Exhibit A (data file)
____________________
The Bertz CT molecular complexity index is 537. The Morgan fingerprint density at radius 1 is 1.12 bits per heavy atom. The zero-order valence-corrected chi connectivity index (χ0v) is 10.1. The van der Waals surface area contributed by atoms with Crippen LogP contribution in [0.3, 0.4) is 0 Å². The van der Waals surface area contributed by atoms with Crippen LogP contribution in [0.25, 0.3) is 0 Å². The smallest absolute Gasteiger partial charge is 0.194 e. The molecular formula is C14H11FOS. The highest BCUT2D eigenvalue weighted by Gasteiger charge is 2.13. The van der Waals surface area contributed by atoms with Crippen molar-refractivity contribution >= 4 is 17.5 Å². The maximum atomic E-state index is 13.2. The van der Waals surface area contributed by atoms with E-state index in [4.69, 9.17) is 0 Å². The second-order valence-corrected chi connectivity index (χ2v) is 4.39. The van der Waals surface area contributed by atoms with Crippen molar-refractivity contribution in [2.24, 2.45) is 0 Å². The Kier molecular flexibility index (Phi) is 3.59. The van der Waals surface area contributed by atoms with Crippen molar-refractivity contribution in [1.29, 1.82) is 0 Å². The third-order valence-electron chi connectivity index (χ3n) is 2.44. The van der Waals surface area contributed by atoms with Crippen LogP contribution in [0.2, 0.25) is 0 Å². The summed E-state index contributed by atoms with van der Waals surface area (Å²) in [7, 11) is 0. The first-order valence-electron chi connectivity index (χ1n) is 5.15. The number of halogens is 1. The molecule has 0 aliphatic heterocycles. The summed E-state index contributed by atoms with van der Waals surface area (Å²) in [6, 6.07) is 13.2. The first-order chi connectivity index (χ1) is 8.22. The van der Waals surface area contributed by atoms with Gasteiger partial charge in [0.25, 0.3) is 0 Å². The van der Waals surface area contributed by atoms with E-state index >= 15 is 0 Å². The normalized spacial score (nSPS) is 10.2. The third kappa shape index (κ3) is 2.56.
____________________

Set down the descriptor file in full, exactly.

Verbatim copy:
The Bertz CT molecular complexity index is 537. The Morgan fingerprint density at radius 1 is 1.12 bits per heavy atom. The zero-order valence-corrected chi connectivity index (χ0v) is 10.1. The van der Waals surface area contributed by atoms with Crippen LogP contribution in [0.3, 0.4) is 0 Å². The van der Waals surface area contributed by atoms with Crippen LogP contribution in [0.25, 0.3) is 0 Å². The smallest absolute Gasteiger partial charge is 0.194 e. The molecular formula is C14H11FOS. The highest BCUT2D eigenvalue weighted by Gasteiger charge is 2.13. The van der Waals surface area contributed by atoms with Crippen molar-refractivity contribution >= 4 is 17.5 Å². The maximum atomic E-state index is 13.2. The van der Waals surface area contributed by atoms with E-state index in [4.69, 9.17) is 0 Å². The second-order valence-corrected chi connectivity index (χ2v) is 4.39. The van der Waals surface area contributed by atoms with Crippen molar-refractivity contribution in [2.24, 2.45) is 0 Å². The Kier molecular flexibility index (Phi) is 3.59. The van der Waals surface area contributed by atoms with Crippen molar-refractivity contribution in [1.29, 1.82) is 0 Å². The third-order valence-electron chi connectivity index (χ3n) is 2.44. The van der Waals surface area contributed by atoms with Crippen LogP contribution in [0.2, 0.25) is 0 Å². The summed E-state index contributed by atoms with van der Waals surface area (Å²) in [7, 11) is 0. The first-order valence-electron chi connectivity index (χ1n) is 5.15. The number of halogens is 1. The molecule has 0 aliphatic heterocycles. The summed E-state index contributed by atoms with van der Waals surface area (Å²) in [6, 6.07) is 13.2. The first-order chi connectivity index (χ1) is 8.22. The van der Waals surface area contributed by atoms with Gasteiger partial charge in [0.25, 0.3) is 0 Å². The van der Waals surface area contributed by atoms with E-state index >= 15 is 0 Å². The normalized spacial score (nSPS) is 10.2. The third kappa shape index (κ3) is 2.56.